How To Get the Best Deal on a Mortgage as Rates Approach 6%

couple applying for a personal loan.
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Mortgage rates have been climbing following the U.S. Federal Reserve raising the prime rate by one-quarter of a point in mid-March 2022. According to Bankrate’s latest survey of mortgage lenders, average 30-year mortgage rates for June 2022 sit at 5.99%. The 15-year average rate is at 5.18%.

As rates creep up toward 6%, prospective homebuyers should be in a hurry to find a house and close on a mortgage. Although home prices are still elevated, based on Redfin reports, with the market showing signs of cooling, right now could represent a sweet spot for buyers to snag low interest rates. How can you find the best deal on a mortgage quickly?

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First, keep in mind the nearly 6% average for a 30-year fixed rate mortgage. Some lenders are already writing loans with interest rates higher than that, while borrowers with excellent credit can still secure lower rates. It’s important to shop around to find the best rate you can right now, experts say.

“The rate highly impacts your monthly affordability for as long as you will hold this home,” Tomo principal economist Skylar Olsen told Time. She said that rates could get even higher “if inflation doesn’t come under control and the Fed’s action needs to be more aggressive.”

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That doesn’t mean you can’t find low rates, but it does mean you may need to put in some extra legwork to do so. Freddie Mac research reveals that you can save $3,000 or more over the life of your loan merely by getting quotes from five lenders.

Don’t trust the advertised rates when you’re comparing lenders, The Mortgage Reports advised, as “online rates almost always represent the perfect borrower.” If your credit score is less than perfect, your debt-to-income ratio is high or you are looking to put less than 20% down, you will likely have to look a little deeper to find the lowest cost lender for your situation.

Fortunately, you can find the best rates in three simple steps.

1. Clean Up Your Credit

It takes time to pay down debt or see late payments vanish from your credit report. But you may be able to clean up any errors or misinformation on your credit reports to boost your credit score.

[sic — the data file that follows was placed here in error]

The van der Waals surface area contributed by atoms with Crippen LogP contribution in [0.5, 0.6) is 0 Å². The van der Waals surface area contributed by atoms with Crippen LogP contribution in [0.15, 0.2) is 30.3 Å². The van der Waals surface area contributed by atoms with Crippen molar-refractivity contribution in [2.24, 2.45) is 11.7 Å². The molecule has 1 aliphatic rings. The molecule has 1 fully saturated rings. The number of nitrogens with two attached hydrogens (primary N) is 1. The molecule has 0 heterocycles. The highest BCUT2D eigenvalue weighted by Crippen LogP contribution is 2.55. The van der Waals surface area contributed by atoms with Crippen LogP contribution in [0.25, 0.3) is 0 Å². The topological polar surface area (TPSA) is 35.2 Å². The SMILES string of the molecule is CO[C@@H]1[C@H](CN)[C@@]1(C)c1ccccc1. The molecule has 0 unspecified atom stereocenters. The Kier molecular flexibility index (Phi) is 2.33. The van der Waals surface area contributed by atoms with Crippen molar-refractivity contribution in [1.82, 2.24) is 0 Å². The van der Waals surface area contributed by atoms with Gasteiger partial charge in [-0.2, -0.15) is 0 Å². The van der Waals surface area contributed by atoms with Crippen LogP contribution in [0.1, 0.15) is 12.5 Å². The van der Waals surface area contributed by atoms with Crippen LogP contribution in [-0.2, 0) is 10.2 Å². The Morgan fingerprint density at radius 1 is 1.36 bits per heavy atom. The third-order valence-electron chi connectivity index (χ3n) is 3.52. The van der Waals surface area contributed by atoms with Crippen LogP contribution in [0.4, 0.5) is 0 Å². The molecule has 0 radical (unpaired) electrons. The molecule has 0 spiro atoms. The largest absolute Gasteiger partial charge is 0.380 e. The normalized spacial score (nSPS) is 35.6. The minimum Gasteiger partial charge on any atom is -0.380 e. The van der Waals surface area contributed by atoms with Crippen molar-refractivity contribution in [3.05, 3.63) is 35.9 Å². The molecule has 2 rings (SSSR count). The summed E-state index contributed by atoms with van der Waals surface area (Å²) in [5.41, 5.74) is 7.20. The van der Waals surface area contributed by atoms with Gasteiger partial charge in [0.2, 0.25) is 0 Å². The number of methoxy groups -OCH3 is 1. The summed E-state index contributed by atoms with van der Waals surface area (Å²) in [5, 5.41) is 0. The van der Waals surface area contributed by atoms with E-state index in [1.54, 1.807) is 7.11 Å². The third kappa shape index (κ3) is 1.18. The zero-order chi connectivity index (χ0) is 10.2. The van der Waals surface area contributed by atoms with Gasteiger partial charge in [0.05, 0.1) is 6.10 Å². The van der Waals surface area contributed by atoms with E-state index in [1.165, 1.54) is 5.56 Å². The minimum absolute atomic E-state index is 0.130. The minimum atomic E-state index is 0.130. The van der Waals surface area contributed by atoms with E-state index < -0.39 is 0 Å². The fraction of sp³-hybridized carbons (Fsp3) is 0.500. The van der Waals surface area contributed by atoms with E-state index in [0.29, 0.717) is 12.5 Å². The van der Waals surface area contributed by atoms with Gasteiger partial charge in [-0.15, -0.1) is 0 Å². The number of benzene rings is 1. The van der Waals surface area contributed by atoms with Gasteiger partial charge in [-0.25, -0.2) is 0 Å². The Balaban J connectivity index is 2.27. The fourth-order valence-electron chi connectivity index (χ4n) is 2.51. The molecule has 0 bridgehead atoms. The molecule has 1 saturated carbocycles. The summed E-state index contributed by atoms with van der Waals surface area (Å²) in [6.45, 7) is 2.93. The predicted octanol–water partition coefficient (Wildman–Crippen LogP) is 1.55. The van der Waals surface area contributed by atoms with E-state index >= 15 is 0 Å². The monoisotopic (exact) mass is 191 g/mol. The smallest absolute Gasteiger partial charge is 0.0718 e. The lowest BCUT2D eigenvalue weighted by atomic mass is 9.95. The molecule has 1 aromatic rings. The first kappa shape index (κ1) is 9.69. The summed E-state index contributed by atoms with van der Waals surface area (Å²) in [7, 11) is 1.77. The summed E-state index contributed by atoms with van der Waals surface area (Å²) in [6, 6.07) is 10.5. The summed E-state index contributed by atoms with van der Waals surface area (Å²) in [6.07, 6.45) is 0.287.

First, obtain copies of your credit reports from all three major bureaus: Experian, TransUnion, and Equifax. Every individual is entitled to a free report from each bureau every 12 months by visiting Additionally, through December 2022, you can get a free credit report each week from the site, according to customer information from the Federal Trade Commission website.

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If you find errors on the reports, send letters to the bureaus, as outlined on the FTC website. If the errors aren’t corrected in time to process your mortgage, your chosen lender can request a rapid rescore. Your lender will determine if a rapid rescore is necessary, and will also cover the rapid rescoring fees, which can add up, according to The Mortgage Reports.

2. Get Pre-Approved

Once you’ve done everything in your power to boost your credit score, submit pre-approval applications to at least five lenders. Pre-approvals may result in hard pulls to your credit report, which means they will affect your credit score. However, by bundling all your inquiries within a short time frame, it will count as one pull and only reduce your score by a few points. Equifax stated that inquiries within a period of 14 to 45 days may count as one pull, but different scoring models use different time frames. To be safe, it’s best if you can complete all pre-approval applications within the same day, or at least within the same week.   

3. Negotiate

Did you know that even if a lender quotes you a mortgage rate, you can still negotiate for better terms, including a lower interest rate? The Mortgage Reports suggested showing lenders competing offers to negotiate for a better deal. For instance, a lender could reduce your origination fee to lower closing costs.

You may also consider adding “points” to your mortgage, which allow you to “buy down” your interest rate. By paying 1% of your total mortgage upfront at closing, you can reduce your interest rate by 0.25%. This can save you money over the life of your loan.

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It might be tempting to go with your first mortgage offer, or simply turn to your bank for a loan, but taking some time to shop around and compare your options can save you money for years down the road.

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About the Author

Dawn Allcot is a full-time freelance writer and content marketing specialist who geeks out about finance, e-commerce, technology, and real estate. Her lengthy list of publishing credits include Bankrate, Lending Tree, and Chase Bank. She is the founder and owner of, a travel, technology, and entertainment website. She lives on Long Island, New York, with a veritable menagerie that includes 2 cats, a rambunctious kitten, and three lizards of varying sizes and personalities – plus her two kids and husband. Find her on Twitter, @DawnAllcot.
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